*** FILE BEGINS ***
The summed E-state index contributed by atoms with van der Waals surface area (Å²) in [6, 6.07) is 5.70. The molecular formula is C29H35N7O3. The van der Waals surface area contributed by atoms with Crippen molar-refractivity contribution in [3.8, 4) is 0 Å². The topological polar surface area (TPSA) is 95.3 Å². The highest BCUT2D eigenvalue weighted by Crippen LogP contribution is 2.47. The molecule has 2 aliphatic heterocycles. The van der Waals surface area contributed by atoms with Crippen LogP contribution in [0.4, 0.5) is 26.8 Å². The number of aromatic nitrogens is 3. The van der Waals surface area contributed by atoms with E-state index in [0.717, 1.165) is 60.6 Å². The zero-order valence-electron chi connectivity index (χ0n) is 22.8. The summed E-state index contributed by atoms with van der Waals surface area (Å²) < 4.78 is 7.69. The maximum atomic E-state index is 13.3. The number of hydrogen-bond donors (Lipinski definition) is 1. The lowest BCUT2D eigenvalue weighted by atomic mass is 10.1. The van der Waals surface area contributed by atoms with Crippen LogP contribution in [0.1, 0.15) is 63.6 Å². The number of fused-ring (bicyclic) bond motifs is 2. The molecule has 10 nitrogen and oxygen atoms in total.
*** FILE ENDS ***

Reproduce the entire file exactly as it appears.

The summed E-state index contributed by atoms with van der Waals surface area (Å²) in [6, 6.07) is 5.70. The molecular formula is C29H35N7O3. The van der Waals surface area contributed by atoms with Crippen molar-refractivity contribution in [3.8, 4) is 0 Å². The topological polar surface area (TPSA) is 95.3 Å². The highest BCUT2D eigenvalue weighted by Crippen LogP contribution is 2.47. The molecule has 2 aliphatic heterocycles. The van der Waals surface area contributed by atoms with Crippen LogP contribution in [0.4, 0.5) is 26.8 Å². The number of aromatic nitrogens is 3. The van der Waals surface area contributed by atoms with E-state index in [0.717, 1.165) is 60.6 Å². The zero-order valence-electron chi connectivity index (χ0n) is 22.8. The summed E-state index contributed by atoms with van der Waals surface area (Å²) < 4.78 is 7.69. The maximum atomic E-state index is 13.3. The number of hydrogen-bond donors (Lipinski definition) is 1. The lowest BCUT2D eigenvalue weighted by atomic mass is 10.1. The van der Waals surface area contributed by atoms with Crippen LogP contribution in [0.1, 0.15) is 63.6 Å². The number of fused-ring (bicyclic) bond motifs is 2. The molecule has 10 nitrogen and oxygen atoms in total.